Henri Fayol 14 Principles of Management

Henri Fayol 14 Principles of Management
Henri Fayol 14 Principles of Management

Henri Fayol 14 Principles of Management

These are the following Henri Fayol 14 principles of management explained below:

  1. Division of Work
  2. Authority and Responsibility
  3. Discipline
  4. Unity of Command
  5. Unity of Direction
  6. Subordination of Individual to General Interest
  7. Remuneration of Personnel
  8. Centralisation
  9. Scalar Chain
  10. Order
  11. Equity
  12. Stability of Tenure
  13. Initiative
  14. Espirit De Corps
Henri Fayol 14 Principles of Management
Henri Fayol 14 Principles of Management

Division of Work

The object of the division of work is to produce more and better work with the same effort. It is accomplished through a reduction in the number of tasks to which attention and effort must be directed.

Authority and Responsibility

Authority is defined as ‘the right to command and the power to make oneself obeyed’. Responsibility coexists with authority and is its other side. Fayol made a distinction between official authority and personal authority, the latter stemming from the manager’s own intelligence, integrity, experience, personality, knowledge and skills.

Discipline

It implies respect for agreements designed to secure obedience. It must prevail throughout an organization to ensure its smooth functioning. Discipline requires clear and fair agreements, good supervision and judicious application of penalties.

Unity of Command

Every employee should receive orders and instruction from only one superior and a subordinate should be accountable to only one superior.

Unity of Direction

Each group of activities having one objective should be unified by having one plan and one head.

Subordination of Individual to General Interest

Subordination of Individual to General Interest: The interest of any one employee or group of employees should not take precedence over the interests of the organization as a whole.

Remuneration of Personnel

The amount of remuneration and the methods of payment should be just and fair and should provide the maximum possible satisfaction to both employees and employers.

Centralisation

It refers to the degree to which subordinates are involved in decision-making. Whether decision-making is centralized (to management) or decentralized (to subordinates) is a question of proper proportion. The task is to find the optimum degree of centralization for each situation.

Scalar Chain

The scalar chain is the chain of superiors ranging from the ultimate authority to the lowest ranks. Communication should follow this chain. However, if following the chain creates delays, cross-communications can be followed if agreed to by all parties and superiors are kept informed.

Order

It is a rational arrangement for things and people. Fayol emphasized both material order and human order. In material order, there should be a place for everything and everything should be in its proper place. In human order, there should be an appointed place for everyone and everyone should be in his or her appointed place.

Equity

Managers should be kind and fair to their subordinates. The application of equity requires a good sense, experience and a humanistic attitude for soliciting loyalty and devotion from subordinates.

Stability of Tenure

High employee turnover is inefficient. Management should provide orderly personnel planning and ensure that replacements are available to fill vacancies.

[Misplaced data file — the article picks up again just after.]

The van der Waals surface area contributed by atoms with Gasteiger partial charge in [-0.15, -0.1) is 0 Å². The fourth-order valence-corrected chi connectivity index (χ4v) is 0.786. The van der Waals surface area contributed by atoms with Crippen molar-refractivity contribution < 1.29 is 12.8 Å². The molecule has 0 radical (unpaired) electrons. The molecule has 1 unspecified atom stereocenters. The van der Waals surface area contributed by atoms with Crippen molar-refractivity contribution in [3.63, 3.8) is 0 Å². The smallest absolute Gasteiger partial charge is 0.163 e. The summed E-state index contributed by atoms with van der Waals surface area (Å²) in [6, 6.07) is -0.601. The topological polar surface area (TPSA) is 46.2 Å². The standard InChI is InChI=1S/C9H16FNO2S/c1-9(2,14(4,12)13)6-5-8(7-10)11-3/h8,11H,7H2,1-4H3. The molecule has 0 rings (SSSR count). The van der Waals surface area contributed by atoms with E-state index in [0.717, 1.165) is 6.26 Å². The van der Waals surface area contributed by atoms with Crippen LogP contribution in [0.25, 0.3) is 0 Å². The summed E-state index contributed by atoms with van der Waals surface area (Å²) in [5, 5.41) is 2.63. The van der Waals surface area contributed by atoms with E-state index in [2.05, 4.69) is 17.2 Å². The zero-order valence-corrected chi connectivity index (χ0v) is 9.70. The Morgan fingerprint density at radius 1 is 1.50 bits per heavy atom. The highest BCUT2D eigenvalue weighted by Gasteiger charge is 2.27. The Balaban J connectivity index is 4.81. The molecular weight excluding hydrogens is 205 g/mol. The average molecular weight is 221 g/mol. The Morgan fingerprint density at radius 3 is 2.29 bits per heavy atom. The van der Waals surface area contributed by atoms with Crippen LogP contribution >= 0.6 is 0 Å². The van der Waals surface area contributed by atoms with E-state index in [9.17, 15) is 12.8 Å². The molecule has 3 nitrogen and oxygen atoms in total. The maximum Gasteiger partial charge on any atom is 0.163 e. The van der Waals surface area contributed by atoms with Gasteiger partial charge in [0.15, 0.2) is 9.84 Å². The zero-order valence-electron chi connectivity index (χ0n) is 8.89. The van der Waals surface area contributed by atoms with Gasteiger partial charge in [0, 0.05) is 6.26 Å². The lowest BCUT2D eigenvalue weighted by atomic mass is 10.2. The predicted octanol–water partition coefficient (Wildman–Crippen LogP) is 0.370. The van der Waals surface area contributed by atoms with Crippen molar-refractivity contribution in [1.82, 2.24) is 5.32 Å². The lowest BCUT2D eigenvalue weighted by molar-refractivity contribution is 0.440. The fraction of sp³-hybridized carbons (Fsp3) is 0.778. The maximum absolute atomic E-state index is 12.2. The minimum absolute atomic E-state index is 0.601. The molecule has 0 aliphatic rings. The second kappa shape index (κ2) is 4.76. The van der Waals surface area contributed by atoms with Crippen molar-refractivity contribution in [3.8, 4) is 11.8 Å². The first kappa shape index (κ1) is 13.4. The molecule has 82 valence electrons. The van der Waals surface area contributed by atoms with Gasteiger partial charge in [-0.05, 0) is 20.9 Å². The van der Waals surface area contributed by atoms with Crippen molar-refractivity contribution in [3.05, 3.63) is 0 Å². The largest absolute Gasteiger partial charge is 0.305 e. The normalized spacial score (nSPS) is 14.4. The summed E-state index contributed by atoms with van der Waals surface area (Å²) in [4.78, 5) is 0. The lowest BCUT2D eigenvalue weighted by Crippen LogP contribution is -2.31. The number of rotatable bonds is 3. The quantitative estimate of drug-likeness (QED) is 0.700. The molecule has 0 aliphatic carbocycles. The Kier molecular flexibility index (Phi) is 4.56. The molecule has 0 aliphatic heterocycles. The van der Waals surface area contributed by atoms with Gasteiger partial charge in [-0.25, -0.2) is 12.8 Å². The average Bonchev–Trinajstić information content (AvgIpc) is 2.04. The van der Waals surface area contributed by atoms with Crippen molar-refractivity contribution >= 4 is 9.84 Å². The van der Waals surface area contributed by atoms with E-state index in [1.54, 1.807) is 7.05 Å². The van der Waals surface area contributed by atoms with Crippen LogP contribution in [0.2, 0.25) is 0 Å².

Initiative

Subordinates should be provided with an opportunity to show their initiative as a way to increase their skills and inculcate a sense of participation.

Espirit De Corps

Union is strength, and it comes from the harmony and mutual understanding of the personnel. Management should not follow the policy of ‘divide and rule’. Rather it should strive to maintain team spirit and cooperation among employees so that they can work together as a team for the accomplishment of common objectives.


Criticism of Henri Fayol 14 Principles of Management

These are the criticism of Henri Fayol 14 principles of management:

  1. His theory is said to be too formal. There is no single classification of managerial functions acceptable to all functional theorists. There is also a lack of unanimity about the various terms such as management, administration etc.

  2. He did not pay adequate attention to workers.

  3. The fundamentalists considered their principles to be universal in nature. But many of the principles have failed to deliver the desired results in certain situations.

  4. There is a vagueness and superficiality about some of his terms and definition.

Difference Between Contribution of Taylor and Fayol

These are the points of difference between contribution of Taylor and Fayol:

Basis of Comparison Taylor Fayol
Perspective Shop floor level or the job of a supervisor. Top Management
Focus Improving productivity through work simplification and standardization. Improving overall administration through general principles.
Personality Scientists Practitioner
Results Scientific observation and measurement. Universal Truths developed from personal experiences.
Major Contribution Science of Industrial Management. A systematic theory of management
Difference Between Contribution of Taylor and Fayol

FAQ Related to Henri Fayol 14 Principles of Management

What are the Henri Fayol 14 principles of management?

The following are the Henri fayol 14 principles of management:
1. Division of Work
2. Authority and Responsibility
3. Discipline
4. Unity of Command
5. Unity of Direction
6. Subordination of Individual to General Interest
7. Remuneration of Personnel
8. Centralisation
9. Scalar Chain
10. Order
11. Equity
12. Stability of Tenure
13. Initiative
14. Espirit De Corps.

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